Caperton Saga Leaves 15-Year Imprint on Reed Smith Duo
Stanley said a lot of unpaid attorney time went into the case under his name and that carries a risk. But as a result of Caperton's suits, there were other cases the attorneys got against Massey and Blankenship that did result in fees earned.
"Chasing Don has not always been bad for our bottom line," Stanley said.
The other positive for Reed Smith is that it shows the firm's clients the firm doesn't ever leave a client behind, Stanley said.
On the personal side, Stanley's wife and two kids went through the ups and downs of these cases with him.
"Sometimes you hate the things you put your family through," Stanley said. "I know there's times I've sacrificed family time and time with my kids. I [was at my] wit's end and not the friendliest. So I don't know what the true cost of these cases is. I don't know. I just don't know."
But at the end of the day, even his daughters have learned valuable lessons from Stanley's work on the case. "Stick to it. Play hard, but fair," he said.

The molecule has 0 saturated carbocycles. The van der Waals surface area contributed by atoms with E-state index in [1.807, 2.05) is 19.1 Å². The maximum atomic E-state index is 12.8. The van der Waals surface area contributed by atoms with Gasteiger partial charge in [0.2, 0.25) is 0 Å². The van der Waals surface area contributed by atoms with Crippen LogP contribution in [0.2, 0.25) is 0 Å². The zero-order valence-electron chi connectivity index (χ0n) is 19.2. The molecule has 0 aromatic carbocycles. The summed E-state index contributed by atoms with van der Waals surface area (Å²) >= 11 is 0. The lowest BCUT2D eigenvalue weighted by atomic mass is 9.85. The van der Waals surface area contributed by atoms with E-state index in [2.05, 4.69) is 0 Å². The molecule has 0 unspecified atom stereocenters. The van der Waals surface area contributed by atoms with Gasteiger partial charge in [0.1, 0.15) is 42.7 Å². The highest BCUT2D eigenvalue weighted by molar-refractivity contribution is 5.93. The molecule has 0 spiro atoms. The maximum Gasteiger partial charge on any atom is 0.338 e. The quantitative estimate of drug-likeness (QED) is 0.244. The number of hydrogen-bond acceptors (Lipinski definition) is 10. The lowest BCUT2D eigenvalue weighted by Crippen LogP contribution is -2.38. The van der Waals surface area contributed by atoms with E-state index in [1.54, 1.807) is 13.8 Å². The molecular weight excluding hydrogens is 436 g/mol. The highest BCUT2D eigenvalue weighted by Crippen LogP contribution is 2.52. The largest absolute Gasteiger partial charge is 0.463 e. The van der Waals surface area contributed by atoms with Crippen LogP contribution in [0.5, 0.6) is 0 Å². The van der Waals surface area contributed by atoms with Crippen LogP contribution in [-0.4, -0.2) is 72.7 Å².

Leamer recounts in his book the toll the case took on Fawcett's family life. Fawcett didn't mention much of that other than to say his son was 1 when the case began and is now 15.
"I look at it all from a positive standpoint first. The fact that we still have a chance of obtaining justice. Beyond that I think of the whole time as a time where I was able to work with lots and lots of really great lawyers and paralegals too," he said.
When he took on this case, Fawcett admits he thought he could handle anything by himself. TheCaperton matters quickly taught him the value of help and reinforcements.
The matter has had both positive and negative effects on his practice. Fawcett chalks it up to the normal course of practicing law, with some cases moving quickly and others taking a lot longer.